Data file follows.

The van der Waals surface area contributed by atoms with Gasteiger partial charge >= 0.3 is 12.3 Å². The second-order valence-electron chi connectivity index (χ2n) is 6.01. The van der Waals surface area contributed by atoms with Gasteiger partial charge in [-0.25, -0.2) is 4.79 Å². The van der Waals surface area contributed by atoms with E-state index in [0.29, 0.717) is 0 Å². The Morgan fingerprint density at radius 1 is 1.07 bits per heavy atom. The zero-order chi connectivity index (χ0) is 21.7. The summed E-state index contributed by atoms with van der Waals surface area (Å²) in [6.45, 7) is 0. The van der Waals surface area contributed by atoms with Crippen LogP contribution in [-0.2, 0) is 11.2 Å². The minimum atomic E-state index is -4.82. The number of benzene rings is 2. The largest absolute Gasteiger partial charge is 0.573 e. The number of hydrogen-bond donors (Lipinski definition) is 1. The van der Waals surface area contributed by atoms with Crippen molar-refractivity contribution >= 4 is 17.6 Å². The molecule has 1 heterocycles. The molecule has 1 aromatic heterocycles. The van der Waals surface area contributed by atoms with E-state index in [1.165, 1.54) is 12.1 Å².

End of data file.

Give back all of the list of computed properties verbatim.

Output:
The van der Waals surface area contributed by atoms with Gasteiger partial charge >= 0.3 is 12.3 Å². The second-order valence-electron chi connectivity index (χ2n) is 6.01. The van der Waals surface area contributed by atoms with Gasteiger partial charge in [-0.25, -0.2) is 4.79 Å². The van der Waals surface area contributed by atoms with E-state index in [0.29, 0.717) is 0 Å². The Morgan fingerprint density at radius 1 is 1.07 bits per heavy atom. The zero-order chi connectivity index (χ0) is 21.7. The summed E-state index contributed by atoms with van der Waals surface area (Å²) in [6.45, 7) is 0. The van der Waals surface area contributed by atoms with Crippen LogP contribution in [-0.2, 0) is 11.2 Å². The minimum atomic E-state index is -4.82. The number of benzene rings is 2. The largest absolute Gasteiger partial charge is 0.573 e. The number of hydrogen-bond donors (Lipinski definition) is 1. The van der Waals surface area contributed by atoms with Crippen molar-refractivity contribution >= 4 is 17.6 Å². The molecule has 1 heterocycles. The molecule has 1 aromatic heterocycles. The van der Waals surface area contributed by atoms with E-state index in [1.165, 1.54) is 12.1 Å².